Canadian transit infrastructure needs investment: CUTA
A new national survey released by the Canadian Urban Transit Association (CUTA) shows that the total value of transit infrastructure plans for the 2012-2016 period amounts to $53.5 billion. Thanks to strong commitments by all orders of government, $40 billion can be drawn from existing funding streams. The remaining $13.5 billion will have to come from new or additional sources.
"Over the last decade, the federal government has given high priority to improving transit infrastructure and services. Investment has grown substantially, now averaging $1 billion per year," says CUTA President and CEO Michael Roschlau. "Whilst this is praiseworthy, we know that more investment is needed to preserve and maintain today's infrastructure needs and to serve an ever-growing number of passengers."
The survey also shows that the infrastructure funding gap between transit plans and available funding is shrinking. Indeed, it is expected that 75% of the transit infrastructure needs will be met by existing programs during the 2012-2016 period, up from 67% for 2010-2014, and 50% for 2008-2012. In fact, 27% of the funds is needed to rehabilitate or renew existing infrastructure, while 73% is identified to expand capacity for ridership growth.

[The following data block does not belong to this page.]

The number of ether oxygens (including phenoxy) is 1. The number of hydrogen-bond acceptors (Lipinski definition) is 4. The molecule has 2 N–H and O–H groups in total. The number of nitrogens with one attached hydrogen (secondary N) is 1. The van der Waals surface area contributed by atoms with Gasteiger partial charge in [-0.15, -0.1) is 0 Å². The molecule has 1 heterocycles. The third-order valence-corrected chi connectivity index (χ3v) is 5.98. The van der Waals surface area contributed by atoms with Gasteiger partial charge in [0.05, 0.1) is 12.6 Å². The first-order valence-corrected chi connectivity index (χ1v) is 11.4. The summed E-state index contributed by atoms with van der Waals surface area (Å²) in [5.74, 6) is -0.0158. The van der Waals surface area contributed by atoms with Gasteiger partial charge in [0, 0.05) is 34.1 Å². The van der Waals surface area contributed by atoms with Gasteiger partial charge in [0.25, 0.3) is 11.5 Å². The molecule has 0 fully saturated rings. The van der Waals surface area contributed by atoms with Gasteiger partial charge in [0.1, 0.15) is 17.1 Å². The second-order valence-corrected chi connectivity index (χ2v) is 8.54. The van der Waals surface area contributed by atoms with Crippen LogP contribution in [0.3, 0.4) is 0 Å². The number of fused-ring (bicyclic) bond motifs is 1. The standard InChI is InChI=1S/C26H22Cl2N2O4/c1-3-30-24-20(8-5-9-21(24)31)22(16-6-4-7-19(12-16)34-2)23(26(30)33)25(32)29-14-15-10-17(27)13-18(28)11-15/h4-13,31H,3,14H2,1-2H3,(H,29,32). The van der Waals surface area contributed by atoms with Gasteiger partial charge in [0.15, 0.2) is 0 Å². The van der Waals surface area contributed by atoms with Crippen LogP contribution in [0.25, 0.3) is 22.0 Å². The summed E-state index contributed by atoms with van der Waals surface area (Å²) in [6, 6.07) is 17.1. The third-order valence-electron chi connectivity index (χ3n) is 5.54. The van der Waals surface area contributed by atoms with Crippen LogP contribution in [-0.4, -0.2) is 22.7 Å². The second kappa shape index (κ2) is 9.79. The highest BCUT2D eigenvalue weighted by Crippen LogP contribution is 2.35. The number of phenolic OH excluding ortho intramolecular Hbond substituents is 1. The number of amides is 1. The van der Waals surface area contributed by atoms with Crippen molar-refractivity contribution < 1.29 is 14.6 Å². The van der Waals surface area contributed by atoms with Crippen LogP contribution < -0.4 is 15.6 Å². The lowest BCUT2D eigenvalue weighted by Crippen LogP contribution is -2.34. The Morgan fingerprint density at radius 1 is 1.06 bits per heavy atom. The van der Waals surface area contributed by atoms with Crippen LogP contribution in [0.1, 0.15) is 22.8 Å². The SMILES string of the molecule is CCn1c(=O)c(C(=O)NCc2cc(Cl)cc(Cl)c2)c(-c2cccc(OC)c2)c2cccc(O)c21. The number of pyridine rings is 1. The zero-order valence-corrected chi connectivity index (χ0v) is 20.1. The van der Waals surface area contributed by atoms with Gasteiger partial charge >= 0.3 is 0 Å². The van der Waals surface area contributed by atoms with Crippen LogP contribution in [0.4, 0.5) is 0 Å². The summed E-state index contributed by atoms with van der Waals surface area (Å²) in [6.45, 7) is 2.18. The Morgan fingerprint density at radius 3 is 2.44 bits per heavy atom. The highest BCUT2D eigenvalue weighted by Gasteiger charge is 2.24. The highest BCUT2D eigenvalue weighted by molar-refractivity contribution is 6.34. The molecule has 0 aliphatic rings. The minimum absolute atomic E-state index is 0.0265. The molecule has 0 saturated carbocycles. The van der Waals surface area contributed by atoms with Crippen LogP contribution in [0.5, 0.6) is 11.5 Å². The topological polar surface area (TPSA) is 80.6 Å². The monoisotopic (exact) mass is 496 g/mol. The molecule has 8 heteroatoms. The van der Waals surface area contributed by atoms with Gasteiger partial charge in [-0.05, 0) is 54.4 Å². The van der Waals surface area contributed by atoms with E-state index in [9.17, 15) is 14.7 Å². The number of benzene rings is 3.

"What is particularly interesting is that these figures indicate that transit systems across the country continue to plan to expand their services to meet the mobility needs of the growing population," says CUTA Chair John King. "Despite financial challenges, public transit ridership rose nearly 5 % in the first half of 2011. This increase is a barometer that a more positive economic climate is emerging, and the industry needs to be ready for the demand that will occur."
Investment in transit shows an impressive economic return. The economic benefit of Canada's existing transit systems is at least $11.5 billion annually, or almost 1 per cent of Canada's entire gross domestic product. Over the last few years, all orders of government have made record-level investments in public transit. These investments have paid off: ridership is on a steady rise with all-time records being set every year; and transit is enhancing the global competitiveness of Canadian cities, which helps attract new foreign investments.
"Continued investment is required if transit systems are to address the infrastructure needs and improvements across Canada. They will help increase mobility and the economic competitiveness of our country," concluded Roschlau.